• Arctic circulation pathways, heat and freshwater fluxes: results from numerical model integrations

      Whitefield, Jonathan David; Winsor, Peter; Hoperoft, Russ; Weingartner, Thomas (2016-05)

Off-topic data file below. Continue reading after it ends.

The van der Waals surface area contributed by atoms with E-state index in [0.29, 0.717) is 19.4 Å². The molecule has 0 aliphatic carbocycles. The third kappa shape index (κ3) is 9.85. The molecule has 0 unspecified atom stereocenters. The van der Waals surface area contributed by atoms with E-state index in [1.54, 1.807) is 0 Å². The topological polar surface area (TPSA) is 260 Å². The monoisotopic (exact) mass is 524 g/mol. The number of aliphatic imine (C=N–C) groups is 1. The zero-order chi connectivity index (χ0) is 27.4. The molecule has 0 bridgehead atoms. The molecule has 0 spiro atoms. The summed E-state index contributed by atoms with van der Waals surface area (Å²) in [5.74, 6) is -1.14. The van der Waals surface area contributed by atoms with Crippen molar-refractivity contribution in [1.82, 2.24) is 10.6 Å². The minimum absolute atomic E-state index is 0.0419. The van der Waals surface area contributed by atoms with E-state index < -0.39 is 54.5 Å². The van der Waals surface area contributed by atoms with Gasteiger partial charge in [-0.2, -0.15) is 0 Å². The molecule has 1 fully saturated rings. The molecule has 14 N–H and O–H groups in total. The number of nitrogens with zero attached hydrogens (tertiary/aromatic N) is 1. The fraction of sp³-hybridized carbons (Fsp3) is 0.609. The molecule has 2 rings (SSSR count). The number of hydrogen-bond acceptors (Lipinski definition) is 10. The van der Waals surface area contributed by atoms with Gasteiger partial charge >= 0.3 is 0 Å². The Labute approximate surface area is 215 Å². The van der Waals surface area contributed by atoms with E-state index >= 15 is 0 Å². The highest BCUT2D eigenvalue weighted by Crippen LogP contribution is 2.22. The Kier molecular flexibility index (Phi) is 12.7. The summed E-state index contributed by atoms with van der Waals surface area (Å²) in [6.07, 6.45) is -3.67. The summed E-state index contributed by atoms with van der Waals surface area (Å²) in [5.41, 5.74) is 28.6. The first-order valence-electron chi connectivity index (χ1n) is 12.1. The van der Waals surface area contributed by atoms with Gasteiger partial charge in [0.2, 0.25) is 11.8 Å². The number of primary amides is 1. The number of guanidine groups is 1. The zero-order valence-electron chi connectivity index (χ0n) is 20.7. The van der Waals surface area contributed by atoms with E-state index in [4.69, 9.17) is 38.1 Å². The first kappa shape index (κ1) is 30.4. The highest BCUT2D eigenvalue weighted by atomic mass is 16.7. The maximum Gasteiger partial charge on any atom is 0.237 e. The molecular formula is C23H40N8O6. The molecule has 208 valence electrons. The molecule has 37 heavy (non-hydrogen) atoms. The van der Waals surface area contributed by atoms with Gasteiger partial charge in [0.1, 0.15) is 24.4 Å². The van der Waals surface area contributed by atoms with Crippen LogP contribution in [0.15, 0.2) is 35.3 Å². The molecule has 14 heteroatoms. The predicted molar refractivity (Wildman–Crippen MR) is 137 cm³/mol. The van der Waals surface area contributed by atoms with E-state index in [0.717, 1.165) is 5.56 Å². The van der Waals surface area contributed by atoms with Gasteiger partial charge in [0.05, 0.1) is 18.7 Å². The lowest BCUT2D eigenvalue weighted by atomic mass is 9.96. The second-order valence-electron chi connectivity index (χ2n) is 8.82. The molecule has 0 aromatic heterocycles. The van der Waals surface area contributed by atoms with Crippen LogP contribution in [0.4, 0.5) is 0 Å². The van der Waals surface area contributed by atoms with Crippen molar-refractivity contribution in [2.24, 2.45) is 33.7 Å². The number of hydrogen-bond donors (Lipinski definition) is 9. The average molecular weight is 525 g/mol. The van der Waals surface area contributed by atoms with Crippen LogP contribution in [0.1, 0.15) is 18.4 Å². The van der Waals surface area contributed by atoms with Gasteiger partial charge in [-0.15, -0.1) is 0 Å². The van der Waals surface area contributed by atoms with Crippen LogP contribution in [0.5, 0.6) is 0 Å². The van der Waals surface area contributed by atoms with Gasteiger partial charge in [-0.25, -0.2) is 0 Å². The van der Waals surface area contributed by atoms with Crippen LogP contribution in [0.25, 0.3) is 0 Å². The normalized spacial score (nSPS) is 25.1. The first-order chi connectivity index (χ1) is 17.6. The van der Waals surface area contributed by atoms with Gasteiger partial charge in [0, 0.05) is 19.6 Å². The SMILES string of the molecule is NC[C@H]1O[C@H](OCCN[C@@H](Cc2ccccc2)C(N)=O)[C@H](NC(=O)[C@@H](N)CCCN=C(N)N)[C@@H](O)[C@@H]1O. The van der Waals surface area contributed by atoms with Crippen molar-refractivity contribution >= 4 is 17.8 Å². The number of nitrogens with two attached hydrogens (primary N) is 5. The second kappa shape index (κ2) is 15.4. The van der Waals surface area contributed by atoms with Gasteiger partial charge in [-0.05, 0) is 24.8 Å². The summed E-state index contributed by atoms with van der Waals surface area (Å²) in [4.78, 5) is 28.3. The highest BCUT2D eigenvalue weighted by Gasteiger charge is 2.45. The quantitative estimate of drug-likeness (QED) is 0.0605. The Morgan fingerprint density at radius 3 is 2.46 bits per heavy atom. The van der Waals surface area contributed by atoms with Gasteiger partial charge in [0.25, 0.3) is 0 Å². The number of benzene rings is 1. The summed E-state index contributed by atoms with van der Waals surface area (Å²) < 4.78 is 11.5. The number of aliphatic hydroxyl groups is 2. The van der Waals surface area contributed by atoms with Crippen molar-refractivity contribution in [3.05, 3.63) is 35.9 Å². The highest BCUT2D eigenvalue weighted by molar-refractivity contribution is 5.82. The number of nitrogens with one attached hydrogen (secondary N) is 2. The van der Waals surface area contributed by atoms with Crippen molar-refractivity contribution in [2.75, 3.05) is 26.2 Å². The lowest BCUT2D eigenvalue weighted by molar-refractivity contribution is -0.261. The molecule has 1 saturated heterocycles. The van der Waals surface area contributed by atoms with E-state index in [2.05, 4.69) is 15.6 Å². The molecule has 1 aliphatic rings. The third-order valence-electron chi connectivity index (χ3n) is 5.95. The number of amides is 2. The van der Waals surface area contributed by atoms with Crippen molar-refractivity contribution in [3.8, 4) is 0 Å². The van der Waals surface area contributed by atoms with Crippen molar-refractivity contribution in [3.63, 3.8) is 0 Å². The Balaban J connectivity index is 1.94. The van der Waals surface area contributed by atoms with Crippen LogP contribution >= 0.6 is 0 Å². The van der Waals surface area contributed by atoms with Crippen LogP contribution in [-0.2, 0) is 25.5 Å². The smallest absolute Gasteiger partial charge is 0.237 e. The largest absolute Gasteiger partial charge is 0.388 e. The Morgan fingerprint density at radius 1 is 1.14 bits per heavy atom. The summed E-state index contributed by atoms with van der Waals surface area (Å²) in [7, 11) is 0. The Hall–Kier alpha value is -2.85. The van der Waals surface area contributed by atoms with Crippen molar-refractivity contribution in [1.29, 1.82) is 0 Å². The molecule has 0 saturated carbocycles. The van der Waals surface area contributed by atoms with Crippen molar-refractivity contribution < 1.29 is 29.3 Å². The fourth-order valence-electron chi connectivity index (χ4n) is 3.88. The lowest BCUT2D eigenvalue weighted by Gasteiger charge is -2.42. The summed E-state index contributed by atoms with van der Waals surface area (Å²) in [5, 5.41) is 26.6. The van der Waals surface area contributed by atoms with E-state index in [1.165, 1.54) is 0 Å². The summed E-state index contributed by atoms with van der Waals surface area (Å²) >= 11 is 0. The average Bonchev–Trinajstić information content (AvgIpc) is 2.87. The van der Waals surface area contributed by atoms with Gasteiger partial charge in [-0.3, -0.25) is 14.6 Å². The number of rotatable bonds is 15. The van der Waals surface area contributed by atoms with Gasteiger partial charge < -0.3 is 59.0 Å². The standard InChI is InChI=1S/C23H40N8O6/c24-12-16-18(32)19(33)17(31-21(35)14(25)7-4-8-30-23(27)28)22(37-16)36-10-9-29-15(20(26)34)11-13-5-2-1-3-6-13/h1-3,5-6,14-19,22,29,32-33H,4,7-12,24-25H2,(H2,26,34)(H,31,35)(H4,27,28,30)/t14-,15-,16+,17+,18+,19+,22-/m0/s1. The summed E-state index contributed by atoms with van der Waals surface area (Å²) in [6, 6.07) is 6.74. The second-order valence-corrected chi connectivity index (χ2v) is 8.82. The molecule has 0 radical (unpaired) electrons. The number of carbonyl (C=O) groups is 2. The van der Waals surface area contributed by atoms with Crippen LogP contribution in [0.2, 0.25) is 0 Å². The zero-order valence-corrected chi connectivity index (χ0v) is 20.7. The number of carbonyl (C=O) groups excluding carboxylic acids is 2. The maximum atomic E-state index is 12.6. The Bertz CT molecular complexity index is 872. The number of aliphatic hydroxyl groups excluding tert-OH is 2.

With increasing attention on Arctic warming and consequent reductions of sea ice, many studies are focusing on the “gateways” to the Arctic Ocean - the regions where water enters and exits the Arctic Basin. The Chukchi Sea is the only pathway for Pacific water to enter the Arctic Ocean. While the Chukchi naturally undergoes large seasonal and interannual variability, currently it is also undergoing larger and rapid changes, which include transition to a longer icefree season. Numerical models are often used to explore this region, due to observational restrictions associated with sea-ice. Most past and current models tend to represent riverine inputs in a non-realistic manner; adding freshwater on or past the shelf break, not accounting for seasonality of the river discharge, and omitting riverine heat content. In addition, in many of these models, buoyant coastal currents are not well resolved. Here, I present a new river discharge and river temperature data set (at 1/6° resolution). Employing this new data set within a high-resolution pan-Arctic model, freshwater content on the Arctic shelves increased by ~3600 km3 and summer heat fluxes increased by 8 TW (compared to previous models), resulting in a reduction of the Arctic-wide September sea ice extent by up to ~10%. With both the improved riverine forcing included in the model calculations, and the model’s ability to resolve the Alaskan Coastal Current, the model suggests an additional 0.25 Sv of flow to the long-term Bering Strait volume transport. This translates to a 64% increase in the heat transport and a 32% increase in freshwater transport (including 4% from sea ice). The model also resolves individual transport pathways in the Chukchi Sea, including that of Bering Sea Water, which could influence species composition and distribution in the eastern Chukchi Sea. Increased computing power and improved observational tools lead to more accurate reproductions of coastal currents and riverine influences in these numerical models. Greater understanding of this near-shore region and its influences is vital to further interpret larger connections between terrestrial and marine ecosystems, as well as Arctic-wide and global oceanic changes.